Morgan Stanley is an outlier.

"Morgan Stanley said first-quarter profit jumped 56% as strong results in the company's wealth management business were bolstered by an unexpected rise in fixed-income trading revenue" is not something you'll read about just anyone this quarter. Morgan Stanley had "strong performance in commodities and solid results in credit and securitized products, despite lower volumes across most fixed income businesses," and I guess one strategy for cutting back on fixed-income trading is to keep only the profitable businesses and get rid of the rest. Seems like that would be a more popular strategy.

Bank of America sure likes mortgage settlements.

"Bank of America Corp. is engaged in multibillion-dollar settlement talks with the Justice Department to end investigations into shoddy residential mortgage backed securities," and I was glad to see that I'm not the only person stunned that there can still be more of those investigations. Here is a disbelieving timeline from Businessweek, and here is Reuters with investors worried that the mortgages cases have "become a constant irritant, these things just don't seem to go away." Bank of America seems to pay $10 billion to settle government-sponsored-enterprise mortgage cases every year, and it just announced another $950 million mortgage settlement yesterday (which is itself controversial). The total so far is over $50 billion. My model of Bank of America is that it is a random number generator for paying mortgage settlements, with a bank attached.

NYSE's getting faster.

The New York Stock Exchange bought Algo Technologies Ltd. to build a faster matching engine, because if there's one thing that the zeitgeist demands right now it's faster algorithmic trading on stock exchanges. Wait no entirely wrong zeitgeist, my bad. But obviously there are parts of the world where exchanges are still expected to cater to the high-frequency traders who are their main users and revenue source, and those parts of the world still include the exchanges. Meanwhile I am a bit late to this but here is a speech by an SEC official, and a MarketWatch report on it, pointing out that the high-frequency trading problem of billions of orders placed and cancelled within milliseconds is mostly a myth: "For the second quarter of 2013, more than one third of all displayed quotes and orders in corporate stocks stayed in force for at least 5 seconds before they were canceled. And over 60% stayed in force for at least one half of a second, which is probably the lower bound of human-interaction time." Also Eric Schneiderman is doing some stuff.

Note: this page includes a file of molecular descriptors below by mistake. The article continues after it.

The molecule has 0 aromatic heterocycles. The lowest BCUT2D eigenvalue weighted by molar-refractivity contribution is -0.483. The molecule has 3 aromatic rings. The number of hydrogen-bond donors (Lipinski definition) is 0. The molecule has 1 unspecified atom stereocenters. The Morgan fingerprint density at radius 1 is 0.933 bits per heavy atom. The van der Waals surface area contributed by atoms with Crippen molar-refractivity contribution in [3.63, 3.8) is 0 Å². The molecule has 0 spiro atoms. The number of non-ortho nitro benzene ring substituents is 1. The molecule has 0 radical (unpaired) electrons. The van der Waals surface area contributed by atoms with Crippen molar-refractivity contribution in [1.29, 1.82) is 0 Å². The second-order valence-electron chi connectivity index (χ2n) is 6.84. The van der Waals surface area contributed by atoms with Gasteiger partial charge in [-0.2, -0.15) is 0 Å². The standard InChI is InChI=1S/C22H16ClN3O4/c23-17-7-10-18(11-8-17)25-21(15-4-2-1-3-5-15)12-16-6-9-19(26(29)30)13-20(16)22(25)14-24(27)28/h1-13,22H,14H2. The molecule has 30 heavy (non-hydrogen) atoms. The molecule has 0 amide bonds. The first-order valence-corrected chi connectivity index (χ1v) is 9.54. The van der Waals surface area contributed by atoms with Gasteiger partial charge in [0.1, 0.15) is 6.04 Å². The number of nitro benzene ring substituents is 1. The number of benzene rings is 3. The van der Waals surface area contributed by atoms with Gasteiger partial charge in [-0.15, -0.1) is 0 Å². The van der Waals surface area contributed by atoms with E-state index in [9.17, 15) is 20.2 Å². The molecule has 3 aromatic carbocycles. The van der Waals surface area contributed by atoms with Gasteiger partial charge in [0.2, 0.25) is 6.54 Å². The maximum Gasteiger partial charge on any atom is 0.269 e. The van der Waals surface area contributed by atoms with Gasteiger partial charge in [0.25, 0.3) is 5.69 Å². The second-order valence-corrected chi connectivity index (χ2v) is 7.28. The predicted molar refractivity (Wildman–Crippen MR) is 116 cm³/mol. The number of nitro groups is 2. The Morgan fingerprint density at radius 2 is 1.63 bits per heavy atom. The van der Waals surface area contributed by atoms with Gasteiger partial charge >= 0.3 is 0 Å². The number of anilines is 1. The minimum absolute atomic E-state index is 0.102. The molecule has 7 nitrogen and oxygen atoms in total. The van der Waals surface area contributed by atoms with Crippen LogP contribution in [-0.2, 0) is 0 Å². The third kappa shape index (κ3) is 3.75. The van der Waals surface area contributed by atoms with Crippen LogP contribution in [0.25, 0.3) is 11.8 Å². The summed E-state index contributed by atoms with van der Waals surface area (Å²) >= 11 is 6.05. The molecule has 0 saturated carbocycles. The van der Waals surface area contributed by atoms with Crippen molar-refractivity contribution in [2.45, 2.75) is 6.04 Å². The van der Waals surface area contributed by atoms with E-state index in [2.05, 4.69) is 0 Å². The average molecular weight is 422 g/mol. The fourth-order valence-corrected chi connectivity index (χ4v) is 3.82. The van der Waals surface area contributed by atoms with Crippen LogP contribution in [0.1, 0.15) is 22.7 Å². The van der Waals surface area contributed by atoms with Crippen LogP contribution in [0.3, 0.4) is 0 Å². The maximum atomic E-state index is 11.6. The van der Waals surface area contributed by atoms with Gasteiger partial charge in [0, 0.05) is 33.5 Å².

Why the Bucks?

If I was a billionaire New York investor I'm not sure I'd want to buy a terrible basketball team in Wisconsin but perhaps that's why I'm not. Avenue's Marc Lasry and Fortress's Wes Edens are up for it. "The Bucks fit Lasry, whose specialty is investing in distressed companies," and I feel like you're supposed to invest in distressed companies so you can have a lot of money and then buy nice things in your free time but, again, my feelings on this matter must be wrong.

Hedge funds are terrible.

"Hedge funds posted their worst first-quarter results since 2008, according to financial data service Preqin," but this tells you nothing, because aggregate statistics like this fail to separate the good hedge funds from the bad ones. Wait, what?

Venture capital for the people.

The case for a universal basic income seems pretty overwhelming to me, but I am a blogger and it may be an idea that appeals especially to bloggers. Here Steve Randy Waldman makes the case on innovation and efficiency grounds. I am persuaded, but then, I was persuaded before I read this too.

Things happen.

Learn "how know-nothing sociopaths rule the business world." Enjoy "Boatloads of Bandwidth." Beware backtesting. A theory of shareholder voting. Another person maybe invented Bitcoin. (But Dorian Nakamoto still probably didn't.) "We're doing something with chicken that no one else is doing," and it's not even the Double Down. Video-game skills peak at age 24. "Free tickets for anyone that can prove they're a latex salesman." Muppet Christ Superstar. The answer to "Ever Wanted to See Bankers Strip?" is no.

To contact the writer of this article: Matt Levine at mlevine51@bloomberg.net.

To contact the editor responsible for this article: Tobin Harshaw at tharshaw@bloomberg.net.